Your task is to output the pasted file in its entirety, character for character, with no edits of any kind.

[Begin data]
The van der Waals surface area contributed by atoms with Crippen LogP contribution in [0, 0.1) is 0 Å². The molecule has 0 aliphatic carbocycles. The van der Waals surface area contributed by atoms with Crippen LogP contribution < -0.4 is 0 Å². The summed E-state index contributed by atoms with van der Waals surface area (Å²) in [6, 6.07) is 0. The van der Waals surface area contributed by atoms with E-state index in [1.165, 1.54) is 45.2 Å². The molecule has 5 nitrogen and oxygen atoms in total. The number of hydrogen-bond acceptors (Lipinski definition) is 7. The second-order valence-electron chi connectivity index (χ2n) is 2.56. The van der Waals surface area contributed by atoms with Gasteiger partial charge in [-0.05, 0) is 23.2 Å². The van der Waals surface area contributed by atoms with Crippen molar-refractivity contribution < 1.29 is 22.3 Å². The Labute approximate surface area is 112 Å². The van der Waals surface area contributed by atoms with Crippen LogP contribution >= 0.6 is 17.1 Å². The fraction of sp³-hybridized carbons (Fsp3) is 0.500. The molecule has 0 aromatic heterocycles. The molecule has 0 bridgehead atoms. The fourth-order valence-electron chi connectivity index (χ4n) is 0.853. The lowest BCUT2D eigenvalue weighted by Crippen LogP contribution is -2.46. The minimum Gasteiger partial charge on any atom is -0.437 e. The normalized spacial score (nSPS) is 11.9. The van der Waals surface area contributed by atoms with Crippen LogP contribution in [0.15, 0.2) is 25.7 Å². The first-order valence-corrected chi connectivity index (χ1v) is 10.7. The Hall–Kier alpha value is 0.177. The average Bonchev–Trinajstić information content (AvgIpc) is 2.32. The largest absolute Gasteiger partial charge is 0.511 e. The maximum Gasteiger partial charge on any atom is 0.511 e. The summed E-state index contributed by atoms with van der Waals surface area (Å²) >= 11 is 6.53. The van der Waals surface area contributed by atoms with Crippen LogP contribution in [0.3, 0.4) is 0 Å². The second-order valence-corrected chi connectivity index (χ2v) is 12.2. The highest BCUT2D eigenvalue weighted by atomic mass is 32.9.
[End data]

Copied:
The van der Waals surface area contributed by atoms with Crippen LogP contribution in [0, 0.1) is 0 Å². The molecule has 0 aliphatic carbocycles. The van der Waals surface area contributed by atoms with Crippen LogP contribution < -0.4 is 0 Å². The summed E-state index contributed by atoms with van der Waals surface area (Å²) in [6, 6.07) is 0. The van der Waals surface area contributed by atoms with E-state index in [1.165, 1.54) is 45.2 Å². The molecule has 5 nitrogen and oxygen atoms in total. The number of hydrogen-bond acceptors (Lipinski definition) is 7. The second-order valence-electron chi connectivity index (χ2n) is 2.56. The van der Waals surface area contributed by atoms with Gasteiger partial charge in [-0.05, 0) is 23.2 Å². The van der Waals surface area contributed by atoms with Crippen molar-refractivity contribution < 1.29 is 22.3 Å². The Labute approximate surface area is 112 Å². The van der Waals surface area contributed by atoms with Crippen LogP contribution >= 0.6 is 17.1 Å². The fraction of sp³-hybridized carbons (Fsp3) is 0.500. The molecule has 0 aromatic heterocycles. The molecule has 0 bridgehead atoms. The fourth-order valence-electron chi connectivity index (χ4n) is 0.853. The lowest BCUT2D eigenvalue weighted by Crippen LogP contribution is -2.46. The minimum Gasteiger partial charge on any atom is -0.437 e. The normalized spacial score (nSPS) is 11.9. The van der Waals surface area contributed by atoms with Crippen LogP contribution in [0.15, 0.2) is 25.7 Å². The first-order valence-corrected chi connectivity index (χ1v) is 10.7. The Hall–Kier alpha value is 0.177. The average Bonchev–Trinajstić information content (AvgIpc) is 2.32. The largest absolute Gasteiger partial charge is 0.511 e. The maximum Gasteiger partial charge on any atom is 0.511 e. The summed E-state index contributed by atoms with van der Waals surface area (Å²) >= 11 is 6.53. The van der Waals surface area contributed by atoms with Crippen LogP contribution in [0.3, 0.4) is 0 Å². The second-order valence-corrected chi connectivity index (χ2v) is 12.2. The highest BCUT2D eigenvalue weighted by atomic mass is 32.9.